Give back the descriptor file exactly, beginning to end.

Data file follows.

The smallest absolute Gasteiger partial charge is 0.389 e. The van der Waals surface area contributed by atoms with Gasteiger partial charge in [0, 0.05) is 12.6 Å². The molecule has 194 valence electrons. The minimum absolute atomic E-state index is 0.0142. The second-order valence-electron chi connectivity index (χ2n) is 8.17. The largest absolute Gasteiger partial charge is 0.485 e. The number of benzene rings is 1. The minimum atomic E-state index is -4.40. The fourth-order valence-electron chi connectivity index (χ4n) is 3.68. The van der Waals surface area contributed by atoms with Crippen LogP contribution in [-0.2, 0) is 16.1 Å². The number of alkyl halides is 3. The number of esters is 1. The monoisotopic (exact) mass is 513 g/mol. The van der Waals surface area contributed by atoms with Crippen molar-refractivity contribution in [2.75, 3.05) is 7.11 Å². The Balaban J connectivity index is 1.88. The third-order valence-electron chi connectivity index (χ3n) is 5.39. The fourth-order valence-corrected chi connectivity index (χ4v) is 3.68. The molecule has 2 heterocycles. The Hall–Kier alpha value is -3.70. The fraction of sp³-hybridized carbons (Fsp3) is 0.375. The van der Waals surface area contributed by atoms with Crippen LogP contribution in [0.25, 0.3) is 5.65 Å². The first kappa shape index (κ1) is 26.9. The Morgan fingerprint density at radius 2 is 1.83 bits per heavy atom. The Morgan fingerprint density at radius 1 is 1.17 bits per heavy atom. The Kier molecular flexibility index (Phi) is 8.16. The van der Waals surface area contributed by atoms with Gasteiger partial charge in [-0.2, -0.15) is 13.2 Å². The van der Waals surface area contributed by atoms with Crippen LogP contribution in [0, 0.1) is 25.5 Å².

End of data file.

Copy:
The smallest absolute Gasteiger partial charge is 0.389 e. The van der Waals surface area contributed by atoms with Gasteiger partial charge in [0, 0.05) is 12.6 Å². The molecule has 194 valence electrons. The minimum absolute atomic E-state index is 0.0142. The second-order valence-electron chi connectivity index (χ2n) is 8.17. The largest absolute Gasteiger partial charge is 0.485 e. The number of benzene rings is 1. The minimum atomic E-state index is -4.40. The fourth-order valence-electron chi connectivity index (χ4n) is 3.68. The van der Waals surface area contributed by atoms with Crippen LogP contribution in [-0.2, 0) is 16.1 Å². The number of alkyl halides is 3. The number of esters is 1. The monoisotopic (exact) mass is 513 g/mol. The van der Waals surface area contributed by atoms with Crippen molar-refractivity contribution in [2.75, 3.05) is 7.11 Å². The Balaban J connectivity index is 1.88. The third-order valence-electron chi connectivity index (χ3n) is 5.39. The fourth-order valence-corrected chi connectivity index (χ4v) is 3.68. The molecule has 2 heterocycles. The Hall–Kier alpha value is -3.70. The fraction of sp³-hybridized carbons (Fsp3) is 0.375. The van der Waals surface area contributed by atoms with Crippen LogP contribution in [0.25, 0.3) is 5.65 Å². The first kappa shape index (κ1) is 26.9. The Morgan fingerprint density at radius 2 is 1.83 bits per heavy atom. The Morgan fingerprint density at radius 1 is 1.17 bits per heavy atom. The Kier molecular flexibility index (Phi) is 8.16. The van der Waals surface area contributed by atoms with Gasteiger partial charge in [-0.2, -0.15) is 13.2 Å². The van der Waals surface area contributed by atoms with Crippen LogP contribution in [0, 0.1) is 25.5 Å².